He should also make an effort to check the credentials of those who claim to speak for the whole of Catalan society.
I am too busy now to explain the complex back story of the present crisis, but can at least point to a relevant parallel to convey the frustration and anxiety many here feel about a situation that we feel jeopardizes our future and in the not-too-distant future may even threaten our very physical integrity.
The example, as I have pointed in other posts, is the US political situation after Donald Trump's victory in the latest presidential elections.
Does Donald Trump represent the majority of the US population? Did he tell the truth when campaigning for the presidency? Is he governing having in mind not only those who voted for him, but the whole of the population as true statesman should?
I don't know what you think, but for me the answer to all these questions is a rotund NO.
Well, the same is happening here.
The pro-independence block does not represent the majority of the population, and in the 2015 regional elections, which initially they described as "plebiscitary," they got only the 47.74 % of the vote.
As Trump did before, during and after the 2016 election, the pro-independence movement is lying shamelessly to attract supporters (everything is going to be wonderful when Catalonia is independent, we will be in Europe when that happens, the Spanish state is not democratic, etc.).
As Trump is doing now, the regional government has been governing since 2015 just for their pro-independence constituency. It has also invested a huge amount of public funds for this sectarian cause.
Am I demonizing those who believe in independence or treating them with disrespect when saying this? Certainly not; I am just describing things as they are.
And part of this reality is that separatist are just treating those who do not think like them as if they just didn't exist. Can one imagine greater disrespect?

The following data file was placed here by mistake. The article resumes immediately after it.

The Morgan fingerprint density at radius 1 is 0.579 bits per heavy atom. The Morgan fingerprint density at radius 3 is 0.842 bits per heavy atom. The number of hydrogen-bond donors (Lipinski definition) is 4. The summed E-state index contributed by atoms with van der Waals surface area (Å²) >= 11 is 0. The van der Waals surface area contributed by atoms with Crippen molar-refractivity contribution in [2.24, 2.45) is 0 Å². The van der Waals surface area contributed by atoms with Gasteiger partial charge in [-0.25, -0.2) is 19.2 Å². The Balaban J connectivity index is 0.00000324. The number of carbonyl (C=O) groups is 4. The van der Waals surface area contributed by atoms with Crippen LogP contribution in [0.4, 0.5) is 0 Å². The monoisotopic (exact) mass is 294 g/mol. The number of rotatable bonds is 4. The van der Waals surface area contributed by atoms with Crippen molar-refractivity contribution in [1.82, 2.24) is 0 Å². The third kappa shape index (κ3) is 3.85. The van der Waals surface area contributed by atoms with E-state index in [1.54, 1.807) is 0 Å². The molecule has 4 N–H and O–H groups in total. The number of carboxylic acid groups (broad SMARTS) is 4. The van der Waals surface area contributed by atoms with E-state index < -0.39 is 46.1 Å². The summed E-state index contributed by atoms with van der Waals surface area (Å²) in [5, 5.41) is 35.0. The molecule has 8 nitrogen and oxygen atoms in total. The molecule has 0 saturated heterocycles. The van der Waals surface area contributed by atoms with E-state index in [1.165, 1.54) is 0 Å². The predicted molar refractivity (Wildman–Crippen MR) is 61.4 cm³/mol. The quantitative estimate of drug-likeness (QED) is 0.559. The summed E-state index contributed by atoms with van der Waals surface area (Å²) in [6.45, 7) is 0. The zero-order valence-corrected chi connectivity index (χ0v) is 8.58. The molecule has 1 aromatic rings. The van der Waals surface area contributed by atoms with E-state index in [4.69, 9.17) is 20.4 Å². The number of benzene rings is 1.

I don't know what you may think, but as for me, being considered invisible by those in power does not contribute to my peace of mind.
We are just saying: We are here, we are also Catalans, this is just a scam of which we don't want to be part.
Because that is what it is: a scam promoted by politicians that, as has been widely proven, for almost 25 years got a 3% "mordida" from all public tenders and that started all this madness in 2012 when things were beginning to look grim for them because of this.
Sadly, the Spanish government is not at present in the cleverest hands, but I think their basic position is quite reasonable: return to legality and we will talk. No dialogue can exist if you persist in your blackmail.
This said: the latest about the crisis is that yesterday a judge sent to prison, accused of sedition, the leaders of Omnium Cultural and the ANC (Assemblea Nacional Catalana), the two organizations which, with generous backing from the regional government, have been essential in organizing the whole scam.
An idiotic move, in my opinion, that only will make things worse. (Although, you bet, I think the charge of sedition is completely justified!)
Meanwhile, companies are fleeing Catalonia in droves, and tourist bookings are down by 30%.